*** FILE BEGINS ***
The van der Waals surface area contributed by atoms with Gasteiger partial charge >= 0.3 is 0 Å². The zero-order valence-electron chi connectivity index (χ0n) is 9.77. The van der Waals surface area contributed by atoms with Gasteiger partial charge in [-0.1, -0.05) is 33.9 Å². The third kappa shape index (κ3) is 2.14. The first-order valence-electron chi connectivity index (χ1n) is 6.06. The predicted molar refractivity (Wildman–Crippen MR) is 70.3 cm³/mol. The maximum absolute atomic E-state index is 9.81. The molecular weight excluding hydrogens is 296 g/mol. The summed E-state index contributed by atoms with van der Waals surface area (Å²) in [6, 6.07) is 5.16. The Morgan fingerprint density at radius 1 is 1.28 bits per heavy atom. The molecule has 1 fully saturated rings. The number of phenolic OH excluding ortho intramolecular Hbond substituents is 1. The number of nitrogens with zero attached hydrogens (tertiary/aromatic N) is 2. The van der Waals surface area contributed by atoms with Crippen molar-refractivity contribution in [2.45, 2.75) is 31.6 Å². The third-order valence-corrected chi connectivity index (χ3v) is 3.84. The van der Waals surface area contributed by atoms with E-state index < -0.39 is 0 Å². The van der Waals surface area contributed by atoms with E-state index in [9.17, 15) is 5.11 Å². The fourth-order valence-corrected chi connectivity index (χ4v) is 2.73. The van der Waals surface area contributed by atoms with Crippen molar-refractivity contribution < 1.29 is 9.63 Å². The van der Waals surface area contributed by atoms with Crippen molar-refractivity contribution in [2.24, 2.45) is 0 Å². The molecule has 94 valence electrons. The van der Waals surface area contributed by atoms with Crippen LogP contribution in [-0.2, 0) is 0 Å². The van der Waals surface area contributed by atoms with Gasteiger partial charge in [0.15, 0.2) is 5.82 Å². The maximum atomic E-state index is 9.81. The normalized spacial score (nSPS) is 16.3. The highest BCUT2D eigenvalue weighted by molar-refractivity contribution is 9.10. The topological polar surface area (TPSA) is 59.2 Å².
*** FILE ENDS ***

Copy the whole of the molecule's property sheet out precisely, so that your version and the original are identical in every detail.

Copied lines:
The van der Waals surface area contributed by atoms with Gasteiger partial charge >= 0.3 is 0 Å². The zero-order valence-electron chi connectivity index (χ0n) is 9.77. The van der Waals surface area contributed by atoms with Gasteiger partial charge in [-0.1, -0.05) is 33.9 Å². The third kappa shape index (κ3) is 2.14. The first-order valence-electron chi connectivity index (χ1n) is 6.06. The predicted molar refractivity (Wildman–Crippen MR) is 70.3 cm³/mol. The maximum absolute atomic E-state index is 9.81. The molecular weight excluding hydrogens is 296 g/mol. The summed E-state index contributed by atoms with van der Waals surface area (Å²) in [6, 6.07) is 5.16. The Morgan fingerprint density at radius 1 is 1.28 bits per heavy atom. The molecule has 1 fully saturated rings. The number of phenolic OH excluding ortho intramolecular Hbond substituents is 1. The number of nitrogens with zero attached hydrogens (tertiary/aromatic N) is 2. The van der Waals surface area contributed by atoms with Crippen molar-refractivity contribution in [2.45, 2.75) is 31.6 Å². The third-order valence-corrected chi connectivity index (χ3v) is 3.84. The van der Waals surface area contributed by atoms with E-state index < -0.39 is 0 Å². The van der Waals surface area contributed by atoms with E-state index in [9.17, 15) is 5.11 Å². The fourth-order valence-corrected chi connectivity index (χ4v) is 2.73. The van der Waals surface area contributed by atoms with Crippen molar-refractivity contribution < 1.29 is 9.63 Å². The van der Waals surface area contributed by atoms with Crippen molar-refractivity contribution in [2.24, 2.45) is 0 Å². The molecule has 94 valence electrons. The van der Waals surface area contributed by atoms with Crippen LogP contribution in [-0.2, 0) is 0 Å². The van der Waals surface area contributed by atoms with Gasteiger partial charge in [0.15, 0.2) is 5.82 Å². The maximum atomic E-state index is 9.81. The normalized spacial score (nSPS) is 16.3. The highest BCUT2D eigenvalue weighted by molar-refractivity contribution is 9.10. The topological polar surface area (TPSA) is 59.2 Å².